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Red Hanrahan's Vision by Jack B. Yeats (1871 - 1957)

Red Hanrahan’s Vision

Date: c. 1896
Dimensions: 36 × 26cm
Medium: Watercolour
Collection: Niland Collection
Provenance: Purchased from the Dawson gallery in 1968 by Sligo County Library and Museum.

Description:

This monochrome watercolour is an illustration to W.B. Yeats’s Stories of Red Hanrahan, which first appeared in The Secret Rose, (1897). This mystical text centres on the character of Red, a poet who sees the lovers of Ireland walking in procession on Ben Bulben. In this scene he stands and shouts to banish the ghost of one of these unhappy lovers, Devorgilla. The story and Yeats’s illustration of it are closely connected to the landscape and mythology of Sligo. Red Hanrahan stands on the dramatic rock of Lugnagall beneath which the Sligo countryside expands. Behind the gesturing figure the distinctive profile of Knocknarea with the tomb of Queen Meabh on its summit adds to the mystery and power of the landscape.

The painting was never published as an illustration and remained in Jack Yeats’s possession. His father, John Butler Yeats, provided the illustrations for W.B.’s book. The theme of Red Hanrahan recurs in Jack’s later work. It provided for him as with W.B. a fascinating symbol of the special relationship that exists between the artist and the mythical and historical significance of the land.

Written by Roisin Kennedy

Jack B. Yeats (1871-1957)

Born 1871, London, United Kingdom.
Died 1957, Dublin, Ireland.

Jack B. Yeats was the youngest son of the portrait painter John Butler Yeats and the brother of the writer William Butler Yeats. Though he was born in London, Jack spent most of his childhood in Sligo in the care of his maternal grandparents. It was a place that influenced him deeply and he later said that every painting he produced “had a thought of Sligo in it”.

Jack studied in London at the South Kensington School of Art and later at the Westminster School of Art, though he was largely self-taught and had his own distinct style from the beginning. While still at school he was working as an illustrator and contributing to various publications such as Paddock Life, the Daily Graphic and the Vegetarian.

His early work, mostly in watercolour, focuses on the Sligo of his boyhood. These works display his emerging interest in the people and places of every day life- the market day, the sailor, and the races. In 1894 he married his fellow art student Mary Cottenham White, and they settled in England. He held his first solo show in London in 1897 and shortly afterwards he began to focus solely on Irish subject matter. In 1910 he returned to live in Ireland. The same year he began to contribute illustrations to the satirical publication Punch under the pseudonym W. Bird, and over the next 30 years he supplied the magazine with over five hundred drawings.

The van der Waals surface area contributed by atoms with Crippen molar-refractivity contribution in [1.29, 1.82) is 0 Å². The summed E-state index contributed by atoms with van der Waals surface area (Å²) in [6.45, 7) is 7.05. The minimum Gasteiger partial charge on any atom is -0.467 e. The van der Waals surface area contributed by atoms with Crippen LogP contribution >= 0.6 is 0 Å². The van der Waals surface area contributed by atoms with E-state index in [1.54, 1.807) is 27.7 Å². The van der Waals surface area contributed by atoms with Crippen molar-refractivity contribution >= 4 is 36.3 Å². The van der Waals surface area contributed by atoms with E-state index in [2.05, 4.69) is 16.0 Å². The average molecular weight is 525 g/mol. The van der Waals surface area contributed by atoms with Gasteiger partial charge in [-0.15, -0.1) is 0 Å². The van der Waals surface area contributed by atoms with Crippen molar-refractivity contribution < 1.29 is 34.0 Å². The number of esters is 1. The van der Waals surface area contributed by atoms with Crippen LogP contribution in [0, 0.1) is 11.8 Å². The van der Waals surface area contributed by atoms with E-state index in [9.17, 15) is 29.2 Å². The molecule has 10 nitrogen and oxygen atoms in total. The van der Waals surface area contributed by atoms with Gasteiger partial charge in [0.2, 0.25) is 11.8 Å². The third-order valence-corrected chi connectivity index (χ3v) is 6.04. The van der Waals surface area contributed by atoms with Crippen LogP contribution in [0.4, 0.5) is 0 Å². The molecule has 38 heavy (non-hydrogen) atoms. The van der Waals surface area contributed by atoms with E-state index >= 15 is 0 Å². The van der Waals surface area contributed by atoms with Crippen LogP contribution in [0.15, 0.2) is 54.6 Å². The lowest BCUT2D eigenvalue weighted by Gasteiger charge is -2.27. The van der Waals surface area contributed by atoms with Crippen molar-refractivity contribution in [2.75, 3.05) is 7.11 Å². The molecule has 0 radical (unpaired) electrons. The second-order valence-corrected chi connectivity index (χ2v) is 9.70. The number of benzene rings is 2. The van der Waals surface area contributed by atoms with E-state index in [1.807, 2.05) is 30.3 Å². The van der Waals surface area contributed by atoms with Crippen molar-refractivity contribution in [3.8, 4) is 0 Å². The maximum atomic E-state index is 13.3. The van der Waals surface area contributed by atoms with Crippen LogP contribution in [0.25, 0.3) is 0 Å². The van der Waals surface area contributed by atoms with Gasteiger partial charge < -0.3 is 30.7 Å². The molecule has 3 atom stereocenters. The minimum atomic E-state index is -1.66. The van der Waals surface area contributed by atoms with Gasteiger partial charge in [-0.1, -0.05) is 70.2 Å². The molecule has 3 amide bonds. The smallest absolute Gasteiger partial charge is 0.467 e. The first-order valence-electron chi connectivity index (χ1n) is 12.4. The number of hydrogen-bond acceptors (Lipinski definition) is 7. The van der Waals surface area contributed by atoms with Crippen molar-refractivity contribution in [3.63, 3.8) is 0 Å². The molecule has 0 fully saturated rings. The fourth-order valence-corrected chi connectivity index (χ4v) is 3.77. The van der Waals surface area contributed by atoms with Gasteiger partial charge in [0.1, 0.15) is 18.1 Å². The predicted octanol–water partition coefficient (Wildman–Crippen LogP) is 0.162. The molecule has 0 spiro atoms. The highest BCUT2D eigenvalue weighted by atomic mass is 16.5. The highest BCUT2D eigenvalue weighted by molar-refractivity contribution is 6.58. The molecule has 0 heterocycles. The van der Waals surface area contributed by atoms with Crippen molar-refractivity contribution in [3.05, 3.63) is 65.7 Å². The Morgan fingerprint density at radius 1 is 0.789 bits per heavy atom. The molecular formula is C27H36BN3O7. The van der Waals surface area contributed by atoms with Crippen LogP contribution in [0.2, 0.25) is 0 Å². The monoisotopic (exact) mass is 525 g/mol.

In 1905 Yeats toured Connemara with the writer John M Synge who had been commissioned to write a series of articles for the Manchester Guardian on life in the west of Ireland. This trip, coupled with his upbringing in Sligo, made an indelible impression on the artist. His wide-ranging interest in all of humanity led him to depict subjects ranging from street scenes, to boxing matches, the races, and funerals.

In 1910 he returned to Ireland and settled first in Bray and later in Dublin. He became an associate member of the RHA in 1915 and a full member the following year. He was a founder member of the Society of Dublin Painters in 1920, and in 1922 he participated in the Exposition d’Art Irlandais in Paris. He won the silver and the bronze medals at the VIIIe Olympiade in Paris in 1924 for the painting The Liffey Swim.

Yeats’ early paintings were in watercolour and he was over thirty by the time he began to work regularly in oils. For years his style remained essentially conservative, but in the mid-1920s a profound change began to take place. Yeats’s handling grew much freer, his forms were defined by brushstrokes rather than by line, his colours grew richer and more luminous and his earlier realism gradually gave way to a moody, intimate and highly personal romanticism. These tendencies grew even more marked over the next two decades, until in his final years when his subject-matter is sometimes buried and almost obliterated by rich impasto, bravura brushwork and flame-like areas of colour.

He exhibited widely in Dublin and London, and in 1932 held solo shows at the Ferragail Galleries and the Barbizon Museum of Irish Art, New York. He first showed with Victor Waddington Galleries, Dublin in 1943, and continued to exhibit there until his death. A major retrospective of his work opened at the Tate Gallery, London in 1948. Jack B Yeats died in Dublin on March 28 1957.



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